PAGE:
Rally Software Acquired By CA Technologies for $480 Million

Congrats to my friends at Rally Software on the announcement that they’ve signed a definitive agreement to be acquired by CA Technologies for $480 million.

Part of the fun of having a blog for a long time is that it captures some of the history – in the moment – of what’s going on. For example, from a post in 2008 about Rally’s $16.85m financing, I riffed on the origins of the company.

Rally started out life as F4 Technologies.  I remember my friend Ryan Martens sitting down with me and Chris Wand around 2001 and walking us through his idea for changing the how he approached managing the software development process.  I can’t remember if Ryan used the word Agile at that time, but I remember scribbles on a white board that listed out all the different software that Ryan had used at BEA to manage his dev team and how maddening it was to try to integrate information in Word, Excel, Project, a dev workbench, a set of testing tools, and the support / QA system.  Ryan had a vision for an integration web-based system to layer on top of all of this to help support and manage the software development process.

We weren’t the first investor in Rally.  Ryan quickly raised about $400k of friends and family money.  We offered Ryan space to work out of our office which he did for a year or so as he got things up and running.  About a year after he got started, he was ready to raise a venture financing.  At the same time, his partner at his previous company – Tim Miller – was doing an entrepreneur-in-residence at a local Boulder VC firm (Boulder Ventures).  Ryan was encouraged to team up with Tim and shortly after that happened we co-led the first round VC financing with Boulder Ventures.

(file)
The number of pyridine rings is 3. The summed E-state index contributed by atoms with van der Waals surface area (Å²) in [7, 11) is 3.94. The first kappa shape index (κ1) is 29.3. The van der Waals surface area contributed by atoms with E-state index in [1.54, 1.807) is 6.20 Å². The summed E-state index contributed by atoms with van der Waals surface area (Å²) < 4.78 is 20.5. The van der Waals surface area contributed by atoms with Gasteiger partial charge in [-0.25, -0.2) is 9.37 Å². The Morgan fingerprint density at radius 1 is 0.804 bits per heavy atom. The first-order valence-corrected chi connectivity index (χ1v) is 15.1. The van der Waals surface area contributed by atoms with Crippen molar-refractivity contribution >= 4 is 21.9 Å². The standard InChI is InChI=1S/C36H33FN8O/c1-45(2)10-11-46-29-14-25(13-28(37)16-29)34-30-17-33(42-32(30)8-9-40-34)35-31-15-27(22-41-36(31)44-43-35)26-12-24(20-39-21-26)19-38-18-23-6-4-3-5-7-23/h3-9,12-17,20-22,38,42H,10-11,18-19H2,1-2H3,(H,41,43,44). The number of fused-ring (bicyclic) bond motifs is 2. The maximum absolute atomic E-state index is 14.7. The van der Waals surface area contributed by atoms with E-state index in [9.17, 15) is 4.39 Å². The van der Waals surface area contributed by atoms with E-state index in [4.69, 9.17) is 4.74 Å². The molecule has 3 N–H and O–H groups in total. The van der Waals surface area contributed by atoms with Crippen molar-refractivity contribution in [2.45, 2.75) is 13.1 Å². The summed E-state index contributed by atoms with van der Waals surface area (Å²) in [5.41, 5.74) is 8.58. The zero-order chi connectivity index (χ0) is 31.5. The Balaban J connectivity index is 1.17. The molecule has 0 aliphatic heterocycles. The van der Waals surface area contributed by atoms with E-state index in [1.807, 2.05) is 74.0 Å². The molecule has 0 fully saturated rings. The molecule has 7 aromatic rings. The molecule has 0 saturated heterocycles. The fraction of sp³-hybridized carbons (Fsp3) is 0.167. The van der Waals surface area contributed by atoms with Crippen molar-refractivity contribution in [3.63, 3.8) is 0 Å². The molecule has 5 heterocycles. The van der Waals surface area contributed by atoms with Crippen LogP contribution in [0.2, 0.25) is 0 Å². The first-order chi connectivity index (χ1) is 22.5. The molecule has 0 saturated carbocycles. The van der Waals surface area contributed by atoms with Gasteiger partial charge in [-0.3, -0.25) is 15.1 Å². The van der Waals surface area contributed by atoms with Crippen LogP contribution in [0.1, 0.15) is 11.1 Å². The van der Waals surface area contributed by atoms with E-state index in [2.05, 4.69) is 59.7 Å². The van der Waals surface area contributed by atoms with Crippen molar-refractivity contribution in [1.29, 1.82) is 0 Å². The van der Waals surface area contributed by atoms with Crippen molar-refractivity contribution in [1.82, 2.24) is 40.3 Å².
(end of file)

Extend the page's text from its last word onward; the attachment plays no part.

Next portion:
It has been a rocket ship from there.  Tim, Ryan, and team have created a phenomenal company that is built on two trends that have picked up massive speed in the past few years: (1) Agile and (2) SaaS.  In 2003 – while Agile was known – it was largely limited to ISVs and a few leading IT organizations.  SaaS was beginning to be talked about as Salesforce.com’s success (and leverage from the SaaS model) became apparent.

Or if you want to go back to 2004 and 2005 when I was really learning about Agile, well before it had become a household name, you could read my posts Agile Software Development with SCRUM or Do You Develop Software For A Living? – Get Agile with Rally Release 5.

Or maybe dip into the 2006 and 2007 time frame when Rally was in an award cycle with my posts Rally’s New Financing and the E&Y Entrepreneur of the Year Award and Boulder 2007 Esprit Entrepreneur Awards.

Over the fast dozen years, Rally has gone from a raw startup to a 500 person public company. Tim Miller (CEO) and Ryan Martens (CTO, founder) have been working together from the start of the journey. Jim Lejeal, the CFO, was an original angel investor, then board member, and then CFO joining full time when the company was around 200 people.

It makes me so happy to reflect on my relationship with each of Tim, Ryan, and Jim. I first met Tim when he had just started Avitek (his previous company) working in the same office space as Andrew Currie, who had just started Email Publishing (my first angel investment in Boulder.) I met Ryan via Young Entrepreneurs Organization – we were both in the same YEO forum. And I was the seed investor, via Mobius, in Jim’s second company (Raindance, which he co-founded with Paul Berberian – CEO of Orbotix and Todd Vernon – CEO of VictorOps.) But more importantly, I’m close friends with each of them, even though my direct involvement in Rally ended about two years ago when the company went public.